Academic journal article Journal of Risk and Insurance

Equilibrium Price Dispersion in the Insurance Market

Academic journal article Journal of Risk and Insurance

Equilibrium Price Dispersion in the Insurance Market

Article excerpt

ABSTRACT

We consider price dispersion under nonsequential consumer search when a finite number of firms exists. We assume that firms have the same production technology. We find that single-price equilibrium exists only when it is the highest possible price (monopoly price). Price dispersion is possible in equilibrium only when firms use mixed strategies. We also find that increased competition may increase price dispersion and the intensity of consumer search while reducing the expected profits of firms. The number of firms in the long run is increasing regarding expected market demand and decreasing regarding production cost and entry cost. We reinterpret some empirical observations reported in the literature.

INTRODUCTION

Since Stigler (1961), price dispersion has been studied extensively in economics (see Burdett and Judd, 1983; Butters, 1977; Carlson and McAfee, 1983; Lippman and McCall, 1979; MacMinn, 1980; Reinganum, 1979; Rob, 1985; Salop and Stiglitz, 1977). The literature finds that price dispersion can be an equilibrium outcome when consumers who have imperfect information about goods search for the best price. At the same time, it is well recognized that consumers in the insurance market are poorly informed about insurance goods (Berger, 1988; Joskow, 1973). As a result, it is natural that price dispersion theory is applied to and tested in the insurance market.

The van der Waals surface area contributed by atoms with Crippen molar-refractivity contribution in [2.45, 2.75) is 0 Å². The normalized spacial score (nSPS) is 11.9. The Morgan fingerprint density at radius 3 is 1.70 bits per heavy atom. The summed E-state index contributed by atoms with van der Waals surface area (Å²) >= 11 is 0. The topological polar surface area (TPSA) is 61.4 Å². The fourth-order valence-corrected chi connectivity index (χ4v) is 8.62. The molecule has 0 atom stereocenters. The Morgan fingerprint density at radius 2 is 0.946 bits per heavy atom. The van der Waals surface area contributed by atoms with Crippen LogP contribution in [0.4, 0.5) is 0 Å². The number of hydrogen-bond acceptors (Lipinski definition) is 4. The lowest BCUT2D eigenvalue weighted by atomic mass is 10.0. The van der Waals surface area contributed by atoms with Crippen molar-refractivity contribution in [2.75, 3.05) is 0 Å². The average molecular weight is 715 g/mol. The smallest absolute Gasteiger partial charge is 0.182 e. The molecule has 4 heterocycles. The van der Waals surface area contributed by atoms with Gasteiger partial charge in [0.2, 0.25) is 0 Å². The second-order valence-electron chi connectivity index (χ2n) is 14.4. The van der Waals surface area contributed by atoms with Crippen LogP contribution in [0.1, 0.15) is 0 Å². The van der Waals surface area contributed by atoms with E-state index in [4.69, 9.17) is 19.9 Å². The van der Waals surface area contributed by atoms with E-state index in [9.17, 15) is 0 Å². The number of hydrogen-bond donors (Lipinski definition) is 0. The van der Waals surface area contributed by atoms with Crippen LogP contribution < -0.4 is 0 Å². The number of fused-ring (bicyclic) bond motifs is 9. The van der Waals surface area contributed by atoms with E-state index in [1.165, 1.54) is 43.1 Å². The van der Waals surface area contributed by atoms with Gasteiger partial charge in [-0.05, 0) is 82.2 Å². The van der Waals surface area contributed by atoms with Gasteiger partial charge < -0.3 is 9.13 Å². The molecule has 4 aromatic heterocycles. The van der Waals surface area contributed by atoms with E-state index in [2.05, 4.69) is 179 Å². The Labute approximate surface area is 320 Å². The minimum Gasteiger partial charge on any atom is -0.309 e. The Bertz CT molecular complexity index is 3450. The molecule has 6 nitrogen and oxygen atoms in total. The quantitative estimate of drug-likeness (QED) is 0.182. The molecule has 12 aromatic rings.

Schlesinger and Schulenburg (1991) explain price dispersion in the insurance market via heterogeneity of products, search costs, and switching costs. In Berger et al. (1989), price dispersion in the insurance market results from a word-of-mouth effect due to consumers' imperfect information. Mathewson (1983) finds price dispersion in life insurance and argues that the combined effect of consumer search and price discrimination by firms can explain price dispersion. Dahlby and West (1986) also find the existence of price dispersion in the automobile insurance market in Alberta and explain it as a result of positive search costs and production cost differences. Price dispersion has been considered an equilibrium outcome when there is imperfect information or heterogeneity on the consumer side and/or the producer side of the market (e.g., search costs, different costs, or different quality).

Most existing literature assumes that the number of firms is infinite and that firms incur different production costs. Even though these assumptions are typical of the literature, they are worth revisiting. The number of firms facing a consumer in the insurance market is finite in reality. It is not clear if the results of the literature can still hold when the number of firms is finite. The effect of production cost differences is mixed with the effect of consumer search. It may be interesting to see whether price dispersion can hold under pure consumer search where the production costs are the same across firms.

The purpose of this article is to investigate the effects of consumer search on price dispersion in the insurance market, where firms are homogeneous and the number of firms is finite. The assumption of a finite number of firms enables us to explain price dispersion in a somewhat different aspect than current articles in which the number of firms is assumed to be infinite. This article investigates the effect of a finite number of firms on price dispersion. As it will be shown, the finiteness assumption leads to the nonexistence of pure strategy price dispersion equilibrium, in which each firm quotes only one price, unlike in most existing research.

The assumption of homogeneous firms enables us to focus on the pure effect of consumer search (and the following strategic behavior of firms). Although price dispersion in the insurance market is observed, the effect of consumer search is mixed with the effects of cost/product differentiation (see Dahlby and West, 1986; Jung, 1978; Mathewson, 1983; and Schlesinger and Schulenburg, 1991). …

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